The style of writing within For My Thoughts and on my social platforms can fall into two genres, storytelling and self-help, but to be honest, since categorising them I usually steer away from the latter explanation because of the stigma that still surrounds it in a contemporary environment.

We hear the words self-help and we feel an aversion; our natural response is to close off or shun to the idea that we need help when comes to ourselves. We are proud people, if someone wants to tell us how to do something, we’ll defend our own way of doing it, someone suggests another avenue to try, and we’ll refuse just so we can keep going down that same path, it is as if we need a devastating trigger to go off in our minds before we even consider opening up to the idea of another person’s recourse. We don’t want to believe that someone else may be right, because that would mean we are wrong.

It isn’t about being right or being wrong, it is about having options and choices, and being reminded of that.

I enjoy reading books of this nature, due to my own battles with depression, expectations, and society. I also love reading memoirs, learning about how others lived, what their reasons were for living and what I could take for my own journey in life. This also incorporated with my longstanding ambition for fictional screenwriting and character development, all play into a bigger picture for my fascination with the human condition, and as I continue to write my goal is delve deeper and share my thoughts as I go.

How could she possibly help me?

If we are open-minded enough to read, listen, or watch another’s perspective on life and take heed when living our own, another factor comes into play, who? Who should we listen to? Why should we listen to them? What makes them the expert? These days, it seems Instagram has given us a cheat sheet when it comes to credentials (she loosely says), we may come across a page and like a quote, phrase, or insight, but our first engagement is to see how many followers they have , and if we’re not impressed our interest is instantly lost.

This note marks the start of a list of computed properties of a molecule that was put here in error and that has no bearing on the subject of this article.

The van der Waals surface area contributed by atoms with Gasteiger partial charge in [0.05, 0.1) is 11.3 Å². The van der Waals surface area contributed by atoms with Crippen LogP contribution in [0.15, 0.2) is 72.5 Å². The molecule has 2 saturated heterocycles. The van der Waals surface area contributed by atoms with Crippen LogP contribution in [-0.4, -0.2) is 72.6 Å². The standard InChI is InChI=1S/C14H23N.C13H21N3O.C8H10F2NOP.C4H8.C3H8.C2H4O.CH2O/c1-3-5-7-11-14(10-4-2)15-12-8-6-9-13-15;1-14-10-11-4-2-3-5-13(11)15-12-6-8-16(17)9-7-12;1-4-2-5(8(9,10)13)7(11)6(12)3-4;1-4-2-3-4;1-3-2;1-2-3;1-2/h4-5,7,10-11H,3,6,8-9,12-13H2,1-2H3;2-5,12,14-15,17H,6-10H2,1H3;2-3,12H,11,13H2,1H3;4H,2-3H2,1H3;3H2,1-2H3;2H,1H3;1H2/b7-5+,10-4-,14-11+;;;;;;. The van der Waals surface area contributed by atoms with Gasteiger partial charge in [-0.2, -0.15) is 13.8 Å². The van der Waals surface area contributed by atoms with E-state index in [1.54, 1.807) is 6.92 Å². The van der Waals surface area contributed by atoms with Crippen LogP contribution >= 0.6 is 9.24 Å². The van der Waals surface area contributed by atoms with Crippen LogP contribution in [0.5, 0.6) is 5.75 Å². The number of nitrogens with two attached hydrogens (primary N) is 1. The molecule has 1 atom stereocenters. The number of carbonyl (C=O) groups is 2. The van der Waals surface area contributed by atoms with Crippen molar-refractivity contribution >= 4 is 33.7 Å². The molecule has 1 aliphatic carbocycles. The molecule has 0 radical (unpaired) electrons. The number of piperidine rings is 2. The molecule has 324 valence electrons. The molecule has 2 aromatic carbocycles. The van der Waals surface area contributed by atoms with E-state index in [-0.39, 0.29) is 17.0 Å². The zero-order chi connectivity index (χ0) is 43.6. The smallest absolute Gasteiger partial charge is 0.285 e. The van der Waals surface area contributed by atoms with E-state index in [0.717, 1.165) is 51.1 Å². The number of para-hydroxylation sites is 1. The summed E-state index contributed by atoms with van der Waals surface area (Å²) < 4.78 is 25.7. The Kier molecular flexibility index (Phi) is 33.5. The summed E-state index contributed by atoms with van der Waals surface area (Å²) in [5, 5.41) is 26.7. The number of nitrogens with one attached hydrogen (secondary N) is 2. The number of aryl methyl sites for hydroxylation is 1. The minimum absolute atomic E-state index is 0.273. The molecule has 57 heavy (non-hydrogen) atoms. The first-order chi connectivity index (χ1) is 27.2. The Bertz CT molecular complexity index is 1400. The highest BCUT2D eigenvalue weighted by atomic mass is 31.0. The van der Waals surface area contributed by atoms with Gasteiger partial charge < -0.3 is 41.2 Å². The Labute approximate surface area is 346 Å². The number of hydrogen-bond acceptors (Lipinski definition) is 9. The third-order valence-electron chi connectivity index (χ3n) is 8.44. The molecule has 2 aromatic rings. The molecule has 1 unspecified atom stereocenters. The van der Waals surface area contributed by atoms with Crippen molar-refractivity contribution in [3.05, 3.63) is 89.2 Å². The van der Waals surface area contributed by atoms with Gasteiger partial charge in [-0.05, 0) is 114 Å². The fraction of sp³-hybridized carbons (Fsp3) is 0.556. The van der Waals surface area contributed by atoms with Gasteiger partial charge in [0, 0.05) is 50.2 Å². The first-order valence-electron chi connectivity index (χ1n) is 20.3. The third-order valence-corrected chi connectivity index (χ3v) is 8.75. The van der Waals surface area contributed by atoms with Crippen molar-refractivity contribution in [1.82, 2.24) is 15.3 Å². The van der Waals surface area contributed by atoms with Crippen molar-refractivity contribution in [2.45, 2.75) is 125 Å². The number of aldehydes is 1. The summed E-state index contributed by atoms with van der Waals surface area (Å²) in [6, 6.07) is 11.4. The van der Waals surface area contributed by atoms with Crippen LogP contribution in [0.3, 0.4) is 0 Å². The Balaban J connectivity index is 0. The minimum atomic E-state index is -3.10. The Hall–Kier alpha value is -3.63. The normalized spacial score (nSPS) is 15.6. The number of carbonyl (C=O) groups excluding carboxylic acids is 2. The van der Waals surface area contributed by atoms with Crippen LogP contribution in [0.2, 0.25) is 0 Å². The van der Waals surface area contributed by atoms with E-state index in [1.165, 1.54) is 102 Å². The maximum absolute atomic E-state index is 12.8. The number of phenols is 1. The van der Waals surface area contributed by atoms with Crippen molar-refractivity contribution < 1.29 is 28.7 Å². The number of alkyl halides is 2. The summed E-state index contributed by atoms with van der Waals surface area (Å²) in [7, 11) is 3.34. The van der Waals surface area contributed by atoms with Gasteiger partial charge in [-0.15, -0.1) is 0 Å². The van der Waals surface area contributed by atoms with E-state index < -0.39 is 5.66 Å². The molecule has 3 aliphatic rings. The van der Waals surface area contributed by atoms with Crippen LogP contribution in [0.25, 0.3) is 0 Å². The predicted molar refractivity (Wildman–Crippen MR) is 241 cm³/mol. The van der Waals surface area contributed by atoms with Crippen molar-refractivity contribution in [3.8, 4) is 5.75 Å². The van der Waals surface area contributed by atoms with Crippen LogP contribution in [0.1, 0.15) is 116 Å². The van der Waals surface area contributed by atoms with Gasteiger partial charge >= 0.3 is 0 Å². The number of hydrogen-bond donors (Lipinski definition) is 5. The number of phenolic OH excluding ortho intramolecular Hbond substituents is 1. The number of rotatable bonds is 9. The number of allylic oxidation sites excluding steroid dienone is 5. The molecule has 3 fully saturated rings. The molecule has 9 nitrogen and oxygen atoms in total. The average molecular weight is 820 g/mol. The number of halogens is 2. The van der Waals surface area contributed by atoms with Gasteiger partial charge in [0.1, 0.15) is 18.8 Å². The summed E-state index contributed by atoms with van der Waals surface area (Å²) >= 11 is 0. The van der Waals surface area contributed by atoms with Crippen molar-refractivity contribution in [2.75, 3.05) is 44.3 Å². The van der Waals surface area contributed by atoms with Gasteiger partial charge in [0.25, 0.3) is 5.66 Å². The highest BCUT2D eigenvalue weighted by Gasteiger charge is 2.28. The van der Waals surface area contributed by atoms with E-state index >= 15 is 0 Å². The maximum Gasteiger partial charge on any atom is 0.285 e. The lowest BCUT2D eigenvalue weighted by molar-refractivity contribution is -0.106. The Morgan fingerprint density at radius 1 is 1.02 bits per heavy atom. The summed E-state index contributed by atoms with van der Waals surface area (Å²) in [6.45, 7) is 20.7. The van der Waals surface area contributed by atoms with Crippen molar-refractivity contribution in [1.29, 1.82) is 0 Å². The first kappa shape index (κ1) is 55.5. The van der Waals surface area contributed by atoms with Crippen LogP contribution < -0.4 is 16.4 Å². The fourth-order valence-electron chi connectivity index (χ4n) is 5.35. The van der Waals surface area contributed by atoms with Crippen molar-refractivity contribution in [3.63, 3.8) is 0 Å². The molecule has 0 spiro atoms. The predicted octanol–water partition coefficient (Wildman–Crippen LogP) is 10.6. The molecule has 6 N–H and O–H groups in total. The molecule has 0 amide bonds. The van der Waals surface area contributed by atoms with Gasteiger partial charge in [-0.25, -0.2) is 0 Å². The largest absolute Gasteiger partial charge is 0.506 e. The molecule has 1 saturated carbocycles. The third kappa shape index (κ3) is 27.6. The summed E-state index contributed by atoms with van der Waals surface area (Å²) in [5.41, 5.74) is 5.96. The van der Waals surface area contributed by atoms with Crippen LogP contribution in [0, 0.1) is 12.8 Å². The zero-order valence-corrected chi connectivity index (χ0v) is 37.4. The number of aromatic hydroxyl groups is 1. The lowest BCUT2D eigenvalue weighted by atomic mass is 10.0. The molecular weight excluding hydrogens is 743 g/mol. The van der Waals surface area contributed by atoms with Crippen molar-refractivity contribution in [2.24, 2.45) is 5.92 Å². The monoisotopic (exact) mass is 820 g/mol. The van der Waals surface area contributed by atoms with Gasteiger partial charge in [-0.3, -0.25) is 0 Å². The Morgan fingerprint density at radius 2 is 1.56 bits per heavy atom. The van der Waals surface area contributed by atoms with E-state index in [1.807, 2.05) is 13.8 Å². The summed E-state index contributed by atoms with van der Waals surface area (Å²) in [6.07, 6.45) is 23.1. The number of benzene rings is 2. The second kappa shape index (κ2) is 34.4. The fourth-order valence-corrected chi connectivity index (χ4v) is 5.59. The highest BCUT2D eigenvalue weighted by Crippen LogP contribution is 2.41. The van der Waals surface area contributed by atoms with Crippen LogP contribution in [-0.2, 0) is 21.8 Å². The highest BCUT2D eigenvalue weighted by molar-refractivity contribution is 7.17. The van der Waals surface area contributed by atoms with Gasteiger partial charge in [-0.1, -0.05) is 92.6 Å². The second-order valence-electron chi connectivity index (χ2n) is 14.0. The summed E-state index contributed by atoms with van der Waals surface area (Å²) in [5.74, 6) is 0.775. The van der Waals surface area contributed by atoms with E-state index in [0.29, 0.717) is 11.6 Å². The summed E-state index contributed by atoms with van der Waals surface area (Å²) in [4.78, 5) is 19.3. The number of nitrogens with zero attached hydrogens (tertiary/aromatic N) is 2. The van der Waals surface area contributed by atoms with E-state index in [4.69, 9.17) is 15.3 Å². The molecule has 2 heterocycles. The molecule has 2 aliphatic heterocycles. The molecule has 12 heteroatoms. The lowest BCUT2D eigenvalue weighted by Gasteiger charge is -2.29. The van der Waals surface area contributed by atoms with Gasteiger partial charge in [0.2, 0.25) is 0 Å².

Popularity, lifestyle, age, and appearance all play a part when it comes to believing in someone enough to believe in the words and actions they share, if they haven’t got it all figured then, what could I learn for it? The phrase ‘the journey is the destination comes to mind’. No one has it all figured out; if they tell you they do, they’re lying, they too are too proud to admit they also struggle in coping with a part of their life, we all do, and this expectation that we shouldn’t is what is affecting most people’s pursuit of happiness.

Our view on self-help needs a new vantage point so we can start seeing it differently and see the advantages it has to offer anyone on any walk of life. My own personal adaption is to be vulnerable for you, to invite you in and tell you things, much like a conversation but instead leaves you contemplating about your life and the experiences and emotions that you have, through simple stories that supply thought-provoking significance. None of this is about me knowing you, me helping you, or me believing I know what is best for you, it is about invoking the idea of helping yourself. We all know what is best for us, it is just sometimes we just need to be pointed in the right direction or be reminded of what we are capable of.

Self-help shouldn’t be about someone telling you something, it should be a journey of showing and sharing, the rest is up to you.

Ms. Tales